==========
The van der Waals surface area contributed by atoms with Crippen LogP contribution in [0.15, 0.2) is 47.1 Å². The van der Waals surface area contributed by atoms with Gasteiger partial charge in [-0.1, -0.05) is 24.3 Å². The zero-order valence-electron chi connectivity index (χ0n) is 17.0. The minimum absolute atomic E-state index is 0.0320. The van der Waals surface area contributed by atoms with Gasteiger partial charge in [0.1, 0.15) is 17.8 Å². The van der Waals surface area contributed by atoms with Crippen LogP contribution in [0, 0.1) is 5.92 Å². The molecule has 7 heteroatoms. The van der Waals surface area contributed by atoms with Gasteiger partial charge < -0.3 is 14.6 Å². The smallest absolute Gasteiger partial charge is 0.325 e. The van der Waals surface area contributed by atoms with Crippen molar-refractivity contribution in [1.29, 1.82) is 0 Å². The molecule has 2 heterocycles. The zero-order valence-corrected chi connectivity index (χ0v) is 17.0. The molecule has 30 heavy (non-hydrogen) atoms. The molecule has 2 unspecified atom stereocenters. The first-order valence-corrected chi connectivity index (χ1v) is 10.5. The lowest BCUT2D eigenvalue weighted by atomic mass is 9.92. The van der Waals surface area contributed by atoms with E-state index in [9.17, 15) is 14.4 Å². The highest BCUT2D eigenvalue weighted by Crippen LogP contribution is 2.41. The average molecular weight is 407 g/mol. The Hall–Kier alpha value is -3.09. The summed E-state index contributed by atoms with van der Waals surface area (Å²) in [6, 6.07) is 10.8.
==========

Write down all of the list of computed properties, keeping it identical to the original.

The van der Waals surface area contributed by atoms with Crippen LogP contribution in [0.15, 0.2) is 47.1 Å². The van der Waals surface area contributed by atoms with Gasteiger partial charge in [-0.1, -0.05) is 24.3 Å². The zero-order valence-electron chi connectivity index (χ0n) is 17.0. The minimum absolute atomic E-state index is 0.0320. The van der Waals surface area contributed by atoms with Gasteiger partial charge in [0.1, 0.15) is 17.8 Å². The van der Waals surface area contributed by atoms with Crippen LogP contribution in [0, 0.1) is 5.92 Å². The molecule has 7 heteroatoms. The van der Waals surface area contributed by atoms with Gasteiger partial charge < -0.3 is 14.6 Å². The smallest absolute Gasteiger partial charge is 0.325 e. The van der Waals surface area contributed by atoms with Crippen molar-refractivity contribution in [1.29, 1.82) is 0 Å². The molecule has 2 heterocycles. The zero-order valence-corrected chi connectivity index (χ0v) is 17.0. The molecule has 30 heavy (non-hydrogen) atoms. The molecule has 2 unspecified atom stereocenters. The first-order valence-corrected chi connectivity index (χ1v) is 10.5. The lowest BCUT2D eigenvalue weighted by atomic mass is 9.92. The van der Waals surface area contributed by atoms with E-state index in [9.17, 15) is 14.4 Å². The highest BCUT2D eigenvalue weighted by Crippen LogP contribution is 2.41. The average molecular weight is 407 g/mol. The Hall–Kier alpha value is -3.09. The summed E-state index contributed by atoms with van der Waals surface area (Å²) in [6, 6.07) is 10.8.